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vox_dea
February 6th 09, 09:07 PM
My 16-year-old female has just gotten a diagnosis of fibrosarcoma
after a cyst removal from her back. My understanding is that most
vets recommend a biopsy first (before surgery) so that they can
determine how much tissue to remove. Well, my vet removed the cyst
and _then_ biopsied it. So now she wants to go in and remove more
tissue. I love my local vet -- she's cared for my cats since they
were born -- but I think it's time to seek out a specialist. Does
anyone have any recommendations in the Philadelphia area? I'm about
20 miles west of the city, and while I don't mind driving any
distance, I also don't want to torture my cat (who hates to be in the
cat carrier in the car). So, local would be better.

There's a place called the Veterinary Referral Center in Fraser
(Chester County), and we've been there before for a cardiogram. It's
very modern, and they seem to have a lot of state-of-the-art
equipment. Their surgeon who sees a lot of feline fibrosarcoma is a
Dr. Ken Sadanaga. My other choice would be Univ. of Penn School of
Veterinary Medicine, but as I said, the long drive to the city might
be more upsetting for my cat than it's worth.

Does anyone in the Phila. area have any experience with Dr. Sadanaga,
or any other advice? I'm worried, and upset, but determined to get my
cat the best care possible.

vox_dea
February 6th 09, 10:31 PM
Thanks, hopitus -- I'm actually a "she." :-) My name is Amy.

I've now made an appointment with Dr. Sadanaga for a consult next
week, but I'm definitely still taking suggestions and referrals. So,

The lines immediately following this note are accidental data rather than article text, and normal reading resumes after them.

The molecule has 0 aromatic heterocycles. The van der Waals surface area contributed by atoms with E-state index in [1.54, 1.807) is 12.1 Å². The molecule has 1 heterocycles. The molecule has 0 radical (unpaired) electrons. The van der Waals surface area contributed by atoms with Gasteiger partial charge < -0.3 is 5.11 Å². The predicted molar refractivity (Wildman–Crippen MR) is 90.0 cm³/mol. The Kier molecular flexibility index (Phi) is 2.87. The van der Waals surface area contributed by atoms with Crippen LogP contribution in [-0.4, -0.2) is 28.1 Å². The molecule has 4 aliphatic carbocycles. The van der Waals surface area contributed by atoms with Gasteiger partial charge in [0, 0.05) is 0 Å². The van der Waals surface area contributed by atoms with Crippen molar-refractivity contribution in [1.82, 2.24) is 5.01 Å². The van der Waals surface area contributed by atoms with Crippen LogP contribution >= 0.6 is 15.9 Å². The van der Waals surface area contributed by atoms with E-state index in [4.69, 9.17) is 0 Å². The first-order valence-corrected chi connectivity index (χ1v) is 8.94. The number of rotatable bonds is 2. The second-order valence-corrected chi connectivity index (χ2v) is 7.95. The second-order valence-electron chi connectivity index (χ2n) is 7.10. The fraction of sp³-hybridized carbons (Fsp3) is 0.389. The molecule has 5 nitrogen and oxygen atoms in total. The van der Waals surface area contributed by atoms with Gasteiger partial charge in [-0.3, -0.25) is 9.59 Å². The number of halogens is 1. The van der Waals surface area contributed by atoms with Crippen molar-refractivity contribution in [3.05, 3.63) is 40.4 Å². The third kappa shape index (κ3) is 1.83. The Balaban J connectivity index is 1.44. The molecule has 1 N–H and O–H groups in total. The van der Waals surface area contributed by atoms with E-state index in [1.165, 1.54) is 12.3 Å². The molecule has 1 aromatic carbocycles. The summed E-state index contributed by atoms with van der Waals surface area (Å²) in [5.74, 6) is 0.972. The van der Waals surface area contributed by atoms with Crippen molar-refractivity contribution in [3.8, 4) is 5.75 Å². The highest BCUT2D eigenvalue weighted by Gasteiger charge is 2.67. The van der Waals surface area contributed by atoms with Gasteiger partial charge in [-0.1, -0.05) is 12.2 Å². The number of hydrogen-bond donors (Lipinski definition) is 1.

hopefully your friend Phil P. will pop in and advise...

Amy

February 6th 09, 10:42 PM
On Feb 6, 3:07*pm, vox_dea > wrote:
> My 16-year-old female has just gotten a diagnosis of fibrosarcoma
> after a cyst removal from her back. *My understanding is that most
> vets recommend a biopsy first (before surgery) so that they can
> determine how much tissue to remove. *Well, my vet removed the cyst
> and _then_ biopsied it. *So now she wants to go in and remove more
> tissue. *I love my local vet -- she's cared for my cats since they
> were born -- but I think it's time to seek out a specialist. *Does
> anyone have any recommendations in the Philadelphia area? *I'm about
> 20 miles west of the city, and while I don't mind driving any
> distance, I also don't want to torture my cat (who hates to be in the
> cat carrier in the car). *So, local would be better.
>
> There's a place called the Veterinary Referral Center in Fraser
> (Chester County), and we've been there before for a cardiogram. *It's
> very modern, and they seem to have a lot of state-of-the-art
> equipment. *Their surgeon who sees a lot of feline fibrosarcoma is a
> Dr. Ken Sadanaga. *My other choice would be Univ. of Penn School of
> Veterinary Medicine, but as I said, the long drive to the city might
> be more upsetting for my cat than it's worth.
>
> Does anyone in the Phila. area have any experience with Dr. Sadanaga,
> or any other advice? *I'm worried, and upset, but determined to get my
> cat the best care possible.

The best specialty-surgeon I know (who is not connected with Penn Vet)
is Dr. Jane Kirchhoffer at Rau Animal Hospital in Glenside, PA. As it
happens, she is a Penn grad.

http://www.rauanimalhospital.com/site/view/103366_MeetourDoctors.pml;jsessionid=1iquf1tt8v807

But, as you are in Chester County, Penn Vet would be a good deal
closer. For my $0.02, I would prefer an established surgeon at an
established practice who does this sort of thing every day. Vet School
specialists will be SOTA in their equipment, research and attitude,
and if you are dealing with something exotic, the place to go. But for
something that is semi-routine, find a good surgeon with a positive
attitude and a lot of successful experience.

And if the surgeon you have identified has good references and you are
comfortable with him, there is no reason not to use him - again, those
who handle these cases routinely will do it more efficiently, more
quickly and more completely than those who are remembering their way
after a long time away, or feeling their way through it the first few
times. And the longer the time under the knife, the more complications
possible - especially for a senior cat. But check those references.